independent director on cisco's board said i had the opportunity to watch chuck grow as a leader over the last 17 years and i'm convinced there is no better leader for cisco today. he's demonstrated the same energy in passing to make cisco great that john chambers has demonstrated during his entire 20-year career as ceo. >> much speculated about as a potential successor. a number of articles. what it does mean is that there are a number of people who didn't get the job. some people had speculated that gary moore, chief operating officer and long-time i.t. exec was going to get it. he's the same age as chambers. he was probably not the person. peter lloyd had been in the hunt as well as overbeak and chuck robbing robbins got the job. do any of those folks end up going else where? we will see. andrew and joe, some thoughts from our panel on this
news, too. we've been listening in. warren you want to jump in? >> berkshire is having a board member in a couple hours and we don't like to get one up by cisco. >> john chambers is somebody you have known in the industry. >> john has done a fantastic job. his optimism and bringing together partnerships with microsoft and others. you know he's amazing. and he's had the job a long time. >> gentlemen, we'll send it back to you. but more coming up and other problems of the world, but we'll tackle in a little bit. joe? >> thanks becky. more from warren buffett, charlie munger and bill gates after the break. first, check out the shares of cisco. the tech giant naming chuck robbins replacing john chambers who will resume the role as executive chairman.
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vice chairman charlie munger and microsoft founder bill gates this morning. again, three of the smartest, most educated people on the plant and people who are constantly curious about things. we are taking this opportunity to pick their brains on some of the most pressing issues that are facing not only the country, but the world right now. gentlemen, we have not talked financials with you this morning or anything that is happening around the globe when it comes to the economy. but i think probably one of the most difficult tasks right now would be to be sitting in janet yellen's chair and deciding whether to raise interest rates and by how much. we spoke with warren about this this morning, but, bill if you were in janet yellen's position right now, what would you do? >> not an expert on that challenge. it's the environment with low interest rates globally is so unusual. and it really shouldn't persist. it creates problems in terms of leverage and bubbles. but how we get out of it without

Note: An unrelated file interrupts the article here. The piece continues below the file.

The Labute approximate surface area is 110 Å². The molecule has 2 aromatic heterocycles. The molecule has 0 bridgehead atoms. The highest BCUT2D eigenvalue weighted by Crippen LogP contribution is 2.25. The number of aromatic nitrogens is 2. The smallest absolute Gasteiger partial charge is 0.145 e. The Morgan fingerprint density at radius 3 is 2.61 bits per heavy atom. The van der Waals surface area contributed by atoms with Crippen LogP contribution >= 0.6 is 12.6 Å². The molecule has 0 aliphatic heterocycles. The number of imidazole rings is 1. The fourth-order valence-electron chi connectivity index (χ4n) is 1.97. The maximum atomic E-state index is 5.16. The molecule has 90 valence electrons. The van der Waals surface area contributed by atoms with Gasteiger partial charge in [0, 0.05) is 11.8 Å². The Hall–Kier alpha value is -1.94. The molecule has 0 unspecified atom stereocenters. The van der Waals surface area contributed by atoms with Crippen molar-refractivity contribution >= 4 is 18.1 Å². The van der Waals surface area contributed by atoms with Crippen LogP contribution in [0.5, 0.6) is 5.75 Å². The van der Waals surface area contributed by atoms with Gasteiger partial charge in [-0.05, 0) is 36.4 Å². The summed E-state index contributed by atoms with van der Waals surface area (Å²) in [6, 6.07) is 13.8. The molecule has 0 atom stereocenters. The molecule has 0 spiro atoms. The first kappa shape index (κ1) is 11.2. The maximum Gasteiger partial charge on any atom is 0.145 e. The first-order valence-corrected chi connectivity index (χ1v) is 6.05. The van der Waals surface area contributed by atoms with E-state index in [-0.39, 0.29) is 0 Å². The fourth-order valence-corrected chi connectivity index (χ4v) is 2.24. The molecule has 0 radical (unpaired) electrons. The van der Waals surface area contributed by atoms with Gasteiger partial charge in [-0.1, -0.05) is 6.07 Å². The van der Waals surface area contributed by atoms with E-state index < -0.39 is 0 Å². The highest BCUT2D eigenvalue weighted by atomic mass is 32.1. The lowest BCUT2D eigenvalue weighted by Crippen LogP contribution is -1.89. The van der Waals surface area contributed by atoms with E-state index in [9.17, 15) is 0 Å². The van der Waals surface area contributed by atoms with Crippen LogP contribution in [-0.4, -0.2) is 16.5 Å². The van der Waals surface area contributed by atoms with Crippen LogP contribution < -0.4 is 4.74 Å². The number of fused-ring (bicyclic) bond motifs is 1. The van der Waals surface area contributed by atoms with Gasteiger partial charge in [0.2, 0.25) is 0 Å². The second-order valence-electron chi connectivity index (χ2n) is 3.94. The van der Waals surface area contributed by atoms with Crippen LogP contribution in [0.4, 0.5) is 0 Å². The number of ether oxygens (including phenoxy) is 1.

creating some economic setback, it's very very difficult. the fact that most of the other central bankers are still lowering interest rates so people do expect the u.s. to sort of take the lead in pushing our way out of this situation. but it's not, not a set of easy choices she has. >> charlie, what about you? what would you do? >> i'm deeply suspicious about printing money and throwing it around instead of printing money and building infrastructure and so on. so i get very nervous. i get made all these central bankers woo have pushed throwing money around as if it were the only tool they had. i think there's a lot to be said for physical infrastructure interventions by governments. and i think that everybody is